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MIDIbox Hardware Platform, USB Module

Note that meanwhile a better solution has been found: MBHP_USB_GM5

This module is expired as USB is natively supported by the MBHP_CORE_LPC17 module!

The USB module provides 2 MIDI In and 2 MIDI Out ports which are linked to the computer via USB. The driver is based on the official Device Class Definition from www.usb.org and plays together with every operating system which supports this class: WinME, Win2k, WinXP, Mac OS X, Linux, Pegasos, MorphOS and OS4.
Note: the MIDI-USB device class is not supported by Win95, Win98, Win98SE, OS/2 or Mac OS9!

The module has currently only be tested with WinME, WinXP and Linux (v2.4.21), I cannot guarantee that it also works with other operating systems, although they support the same driver class. During the development I noticed some anomalies where the Microsoft driver doesn't comply to the specification or just crashes either the firmware or the complete OS (e.g., if the example descriptors from the Spec are used 1:1, WinME crashes immediately ;-). In the meantime I was able to find workarounds so that the current implementation runs without crashes. But there are still three imperfections which should be considered before starting with this module:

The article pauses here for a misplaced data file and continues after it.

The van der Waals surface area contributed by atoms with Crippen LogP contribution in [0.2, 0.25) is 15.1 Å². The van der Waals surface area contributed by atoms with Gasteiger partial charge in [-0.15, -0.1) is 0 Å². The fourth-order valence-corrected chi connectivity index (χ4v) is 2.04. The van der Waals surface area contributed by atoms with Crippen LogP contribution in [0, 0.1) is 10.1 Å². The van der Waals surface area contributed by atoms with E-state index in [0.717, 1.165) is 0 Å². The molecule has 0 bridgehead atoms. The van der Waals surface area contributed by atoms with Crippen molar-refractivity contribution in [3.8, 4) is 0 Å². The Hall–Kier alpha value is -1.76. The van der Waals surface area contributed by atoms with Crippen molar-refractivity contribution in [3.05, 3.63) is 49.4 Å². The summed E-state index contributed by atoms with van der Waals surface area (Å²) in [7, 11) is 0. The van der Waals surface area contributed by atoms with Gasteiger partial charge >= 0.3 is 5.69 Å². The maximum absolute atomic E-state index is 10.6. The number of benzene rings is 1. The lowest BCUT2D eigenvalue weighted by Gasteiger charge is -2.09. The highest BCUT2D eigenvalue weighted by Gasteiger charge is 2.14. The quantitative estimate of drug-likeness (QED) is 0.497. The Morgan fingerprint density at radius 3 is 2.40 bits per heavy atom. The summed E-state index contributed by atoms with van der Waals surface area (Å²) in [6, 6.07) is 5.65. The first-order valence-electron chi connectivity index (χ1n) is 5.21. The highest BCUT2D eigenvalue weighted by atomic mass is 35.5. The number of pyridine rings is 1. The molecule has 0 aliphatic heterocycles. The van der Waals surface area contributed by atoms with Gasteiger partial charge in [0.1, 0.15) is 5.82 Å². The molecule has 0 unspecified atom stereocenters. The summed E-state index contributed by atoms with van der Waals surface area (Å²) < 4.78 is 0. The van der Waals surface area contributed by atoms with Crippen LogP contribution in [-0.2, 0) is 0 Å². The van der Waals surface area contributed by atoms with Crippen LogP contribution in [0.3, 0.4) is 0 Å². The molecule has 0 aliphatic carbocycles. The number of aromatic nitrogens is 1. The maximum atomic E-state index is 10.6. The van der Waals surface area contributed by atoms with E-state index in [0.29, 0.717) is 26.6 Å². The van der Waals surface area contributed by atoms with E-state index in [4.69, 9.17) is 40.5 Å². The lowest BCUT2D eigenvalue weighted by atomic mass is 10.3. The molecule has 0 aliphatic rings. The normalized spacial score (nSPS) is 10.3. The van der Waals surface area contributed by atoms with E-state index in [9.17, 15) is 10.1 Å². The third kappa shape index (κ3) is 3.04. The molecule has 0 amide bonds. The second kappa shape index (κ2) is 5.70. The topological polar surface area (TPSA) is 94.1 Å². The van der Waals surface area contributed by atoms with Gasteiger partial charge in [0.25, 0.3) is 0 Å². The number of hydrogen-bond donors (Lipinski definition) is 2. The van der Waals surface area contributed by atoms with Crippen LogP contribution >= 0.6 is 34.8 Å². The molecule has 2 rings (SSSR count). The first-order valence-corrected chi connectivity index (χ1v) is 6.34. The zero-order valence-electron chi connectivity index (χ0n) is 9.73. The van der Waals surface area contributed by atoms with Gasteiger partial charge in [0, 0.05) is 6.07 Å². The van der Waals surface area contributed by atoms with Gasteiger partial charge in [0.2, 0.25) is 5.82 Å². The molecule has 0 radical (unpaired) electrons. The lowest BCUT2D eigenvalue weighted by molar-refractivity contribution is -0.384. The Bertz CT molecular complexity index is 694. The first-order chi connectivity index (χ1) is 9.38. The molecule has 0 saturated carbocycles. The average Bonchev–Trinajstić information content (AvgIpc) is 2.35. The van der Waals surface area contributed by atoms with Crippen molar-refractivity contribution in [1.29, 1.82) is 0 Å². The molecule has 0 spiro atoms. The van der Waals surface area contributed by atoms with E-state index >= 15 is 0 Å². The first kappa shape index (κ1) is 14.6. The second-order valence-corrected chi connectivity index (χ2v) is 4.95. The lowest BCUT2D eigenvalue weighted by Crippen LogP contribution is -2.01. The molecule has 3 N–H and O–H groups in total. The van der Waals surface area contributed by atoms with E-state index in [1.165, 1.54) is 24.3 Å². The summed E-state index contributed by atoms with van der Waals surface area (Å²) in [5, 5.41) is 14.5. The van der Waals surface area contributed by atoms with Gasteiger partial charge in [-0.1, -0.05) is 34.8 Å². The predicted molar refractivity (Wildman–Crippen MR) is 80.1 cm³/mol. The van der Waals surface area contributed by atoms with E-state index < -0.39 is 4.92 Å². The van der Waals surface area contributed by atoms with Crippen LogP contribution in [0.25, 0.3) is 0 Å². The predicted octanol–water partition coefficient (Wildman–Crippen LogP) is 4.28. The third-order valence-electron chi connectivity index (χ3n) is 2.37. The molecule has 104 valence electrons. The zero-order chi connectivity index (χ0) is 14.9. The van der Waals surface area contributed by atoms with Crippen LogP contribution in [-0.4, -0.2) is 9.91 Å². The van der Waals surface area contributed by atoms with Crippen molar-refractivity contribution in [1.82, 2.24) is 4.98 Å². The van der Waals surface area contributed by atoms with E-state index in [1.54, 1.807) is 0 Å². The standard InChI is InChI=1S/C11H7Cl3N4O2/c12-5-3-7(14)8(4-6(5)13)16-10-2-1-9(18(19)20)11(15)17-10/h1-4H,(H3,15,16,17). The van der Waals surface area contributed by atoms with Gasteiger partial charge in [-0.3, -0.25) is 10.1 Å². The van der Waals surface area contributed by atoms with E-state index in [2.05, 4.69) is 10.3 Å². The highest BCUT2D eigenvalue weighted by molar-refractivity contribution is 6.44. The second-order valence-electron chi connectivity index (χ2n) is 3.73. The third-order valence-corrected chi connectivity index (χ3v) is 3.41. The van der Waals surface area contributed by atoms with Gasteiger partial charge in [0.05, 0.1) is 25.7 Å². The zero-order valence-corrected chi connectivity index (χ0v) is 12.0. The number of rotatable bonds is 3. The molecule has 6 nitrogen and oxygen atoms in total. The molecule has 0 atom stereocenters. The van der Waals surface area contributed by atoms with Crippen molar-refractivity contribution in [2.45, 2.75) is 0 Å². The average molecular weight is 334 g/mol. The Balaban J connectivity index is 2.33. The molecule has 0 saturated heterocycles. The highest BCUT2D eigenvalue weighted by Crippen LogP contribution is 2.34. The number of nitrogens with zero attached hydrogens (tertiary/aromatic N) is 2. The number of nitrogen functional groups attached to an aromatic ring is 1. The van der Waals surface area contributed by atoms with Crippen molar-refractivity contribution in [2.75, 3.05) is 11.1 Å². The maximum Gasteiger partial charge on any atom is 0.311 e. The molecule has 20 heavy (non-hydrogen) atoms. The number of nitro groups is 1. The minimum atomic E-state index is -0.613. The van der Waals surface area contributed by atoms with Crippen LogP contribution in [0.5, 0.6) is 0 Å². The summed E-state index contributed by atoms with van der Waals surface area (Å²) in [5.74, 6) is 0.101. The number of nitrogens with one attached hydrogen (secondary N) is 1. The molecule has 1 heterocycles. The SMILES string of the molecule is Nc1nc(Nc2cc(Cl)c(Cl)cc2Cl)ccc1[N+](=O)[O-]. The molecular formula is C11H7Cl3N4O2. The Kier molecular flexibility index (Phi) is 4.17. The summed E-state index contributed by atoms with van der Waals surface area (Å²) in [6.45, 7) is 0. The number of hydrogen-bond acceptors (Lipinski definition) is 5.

• The Microsoft driver isn't multiclient capable. This means, that only one program can allocate a MIDI port at the same time.
  • The Microsoft driver isn't able to send one SysEx string which is distributed over multiple buffers without errors. The complete SysEx string has to be sent from a single buffer (this affects the MIOS download, in the MIDI-Ox port config menu, you have to increase the Low level Output buffer size from 256 to 2048).